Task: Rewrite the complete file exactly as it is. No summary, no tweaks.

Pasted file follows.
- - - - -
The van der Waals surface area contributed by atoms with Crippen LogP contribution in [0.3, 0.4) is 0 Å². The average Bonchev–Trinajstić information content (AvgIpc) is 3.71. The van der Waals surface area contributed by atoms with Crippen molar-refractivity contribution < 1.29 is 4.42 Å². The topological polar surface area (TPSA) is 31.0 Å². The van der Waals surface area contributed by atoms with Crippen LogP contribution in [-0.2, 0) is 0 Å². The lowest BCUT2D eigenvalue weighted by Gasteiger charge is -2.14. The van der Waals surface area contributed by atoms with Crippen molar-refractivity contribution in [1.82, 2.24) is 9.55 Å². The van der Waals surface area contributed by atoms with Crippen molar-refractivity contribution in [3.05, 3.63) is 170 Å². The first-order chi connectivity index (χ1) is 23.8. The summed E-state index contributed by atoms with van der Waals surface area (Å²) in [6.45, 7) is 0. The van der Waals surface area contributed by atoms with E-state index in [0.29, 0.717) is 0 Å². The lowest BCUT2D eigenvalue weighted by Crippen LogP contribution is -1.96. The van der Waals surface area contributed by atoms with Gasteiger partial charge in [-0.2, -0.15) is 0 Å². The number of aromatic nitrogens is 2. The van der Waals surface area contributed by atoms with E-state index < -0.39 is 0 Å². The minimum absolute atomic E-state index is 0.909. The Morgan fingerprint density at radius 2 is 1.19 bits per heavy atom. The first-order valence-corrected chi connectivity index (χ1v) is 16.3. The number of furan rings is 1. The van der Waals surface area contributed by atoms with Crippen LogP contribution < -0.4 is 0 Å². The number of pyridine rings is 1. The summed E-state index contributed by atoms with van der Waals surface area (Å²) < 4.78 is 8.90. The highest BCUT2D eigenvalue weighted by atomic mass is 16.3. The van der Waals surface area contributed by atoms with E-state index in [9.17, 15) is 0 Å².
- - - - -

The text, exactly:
The van der Waals surface area contributed by atoms with Crippen LogP contribution in [0.3, 0.4) is 0 Å². The average Bonchev–Trinajstić information content (AvgIpc) is 3.71. The van der Waals surface area contributed by atoms with Crippen molar-refractivity contribution < 1.29 is 4.42 Å². The topological polar surface area (TPSA) is 31.0 Å². The van der Waals surface area contributed by atoms with Crippen LogP contribution in [-0.2, 0) is 0 Å². The lowest BCUT2D eigenvalue weighted by Gasteiger charge is -2.14. The van der Waals surface area contributed by atoms with Crippen molar-refractivity contribution in [1.82, 2.24) is 9.55 Å². The van der Waals surface area contributed by atoms with Crippen molar-refractivity contribution in [3.05, 3.63) is 170 Å². The first-order chi connectivity index (χ1) is 23.8. The summed E-state index contributed by atoms with van der Waals surface area (Å²) in [6.45, 7) is 0. The van der Waals surface area contributed by atoms with E-state index in [0.29, 0.717) is 0 Å². The lowest BCUT2D eigenvalue weighted by Crippen LogP contribution is -1.96. The van der Waals surface area contributed by atoms with Gasteiger partial charge in [-0.2, -0.15) is 0 Å². The number of aromatic nitrogens is 2. The van der Waals surface area contributed by atoms with E-state index < -0.39 is 0 Å². The minimum absolute atomic E-state index is 0.909. The Morgan fingerprint density at radius 2 is 1.19 bits per heavy atom. The first-order valence-corrected chi connectivity index (χ1v) is 16.3. The number of furan rings is 1. The van der Waals surface area contributed by atoms with Crippen LogP contribution < -0.4 is 0 Å². The number of pyridine rings is 1. The summed E-state index contributed by atoms with van der Waals surface area (Å²) < 4.78 is 8.90. The highest BCUT2D eigenvalue weighted by atomic mass is 16.3. The van der Waals surface area contributed by atoms with E-state index in [9.17, 15) is 0 Å².